The four beliefs: (as written by Thomas J. Watson Jr.)
1. Respect for the individual.
2. Service to the Customer.
3. Excellence must be a way of life.
4. The goal is individual thought and individual action.

When I entered this world I was an IBMer. My parents met, married, and had three children while IBMers. Like the Watson’s, my family hails from upstate New York. These four beliefs were a part of my upbringing as well as Tommy J Jr’s. They were built into our cores. They influence ever choice and decision to be made. In 1993, IBM had their first ever layoff, my mother included. This is a company that made it through the Great Depression without cutting employee hours. Well, that day they lost the loyalty of their people, the IBMers. I’m not entirely sure when they strayed from the beliefs that made them great, but it has certainly become worse since. I do wish them well, they were my family for 35 years.

And here’s the point, if you aren’t happy where you are today, go make your own Utopia. Unshackle yourself from the chains of Idiocracy. Set off to do something great and don’t look back. Treat people with respect, make your customers happy, give it your best, and cherish wild ducks. Seems easy…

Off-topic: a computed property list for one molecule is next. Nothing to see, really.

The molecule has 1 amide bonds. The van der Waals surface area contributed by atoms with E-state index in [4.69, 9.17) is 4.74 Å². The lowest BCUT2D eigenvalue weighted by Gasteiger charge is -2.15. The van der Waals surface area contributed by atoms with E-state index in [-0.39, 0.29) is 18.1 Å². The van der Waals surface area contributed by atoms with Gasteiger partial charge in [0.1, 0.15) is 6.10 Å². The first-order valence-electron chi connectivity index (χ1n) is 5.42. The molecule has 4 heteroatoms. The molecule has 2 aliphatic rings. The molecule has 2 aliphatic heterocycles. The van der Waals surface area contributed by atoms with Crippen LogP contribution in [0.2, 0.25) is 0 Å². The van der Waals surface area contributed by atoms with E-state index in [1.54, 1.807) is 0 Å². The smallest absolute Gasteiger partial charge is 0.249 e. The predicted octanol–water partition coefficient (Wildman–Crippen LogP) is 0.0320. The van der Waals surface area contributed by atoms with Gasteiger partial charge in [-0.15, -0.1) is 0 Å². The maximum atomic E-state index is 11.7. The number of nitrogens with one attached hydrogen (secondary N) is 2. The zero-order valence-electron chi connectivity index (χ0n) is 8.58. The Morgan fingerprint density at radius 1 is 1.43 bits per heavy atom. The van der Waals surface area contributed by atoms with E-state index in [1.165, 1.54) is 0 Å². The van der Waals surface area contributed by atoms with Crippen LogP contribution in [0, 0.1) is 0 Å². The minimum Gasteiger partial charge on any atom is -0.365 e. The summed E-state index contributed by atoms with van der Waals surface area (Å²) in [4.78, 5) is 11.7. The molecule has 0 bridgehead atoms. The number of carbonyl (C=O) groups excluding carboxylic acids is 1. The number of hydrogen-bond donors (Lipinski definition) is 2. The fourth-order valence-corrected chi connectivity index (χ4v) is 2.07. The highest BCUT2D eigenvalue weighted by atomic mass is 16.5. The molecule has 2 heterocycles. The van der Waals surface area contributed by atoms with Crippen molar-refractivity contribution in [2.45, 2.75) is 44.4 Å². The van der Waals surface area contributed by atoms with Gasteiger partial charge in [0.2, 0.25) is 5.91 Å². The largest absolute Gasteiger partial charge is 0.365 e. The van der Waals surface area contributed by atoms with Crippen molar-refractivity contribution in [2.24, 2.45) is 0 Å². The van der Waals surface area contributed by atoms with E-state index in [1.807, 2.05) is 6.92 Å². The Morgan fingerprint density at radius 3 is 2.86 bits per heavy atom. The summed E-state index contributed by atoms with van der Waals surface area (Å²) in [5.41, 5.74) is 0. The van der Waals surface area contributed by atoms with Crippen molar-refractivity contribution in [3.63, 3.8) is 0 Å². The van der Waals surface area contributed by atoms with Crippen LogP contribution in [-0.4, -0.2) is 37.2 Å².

Just like starting a business right? One of the biggest draws to venturing out on your own is that you get to build a culture around your values and beliefs. How does one become a good leader? How do you build a culture that is good for everyone that interacts with your company? How do your help your people to grow? How do you inspire them to live and espouse your fundamental beliefs? Your people are your business and an extension of you. Take care of them.

So here I am today, embarking on a new adventure. Am I worried? No. Honestly, I’m not sure I know how to be worried. I’m excited for the things to come. I’m living my passion. I’m making the world a better place. I have a loving family and an amazing support network. I’m too focused on building, learning, helping, and making happier humans.

Where am I headed you ask?

Hofstadter.io — Building Blocks for Automatic Software.

Check it out if you like, it’s pretty rough right now. We will be starting by offering a fully loaded, production grade Kubernetes with all the bells and whistles. Our aim is to make developers and the CTO happy. Deliver higher quality software, faster, with more reliability and confidence. The long-term idea is to move up the stack and deliver technology without developers. To stay in the design space with the creatives.

Write out of a desire to record and share experience and ideas. - Micah Baldwin

As part of my startup land adventures, I’ve reached a point where I want to put my beliefs and ideas in writing. To share them with you. That we might learn a few things together. Because this is a conversation for us all to engage in. You will hear about Hofstadter and the journey in upcoming posts. But the foundational beliefs come first so that’s what I’ll be talking about next.

Until then…

What are your stories and philosophies on how to run a business? Are they congruent with the beliefs?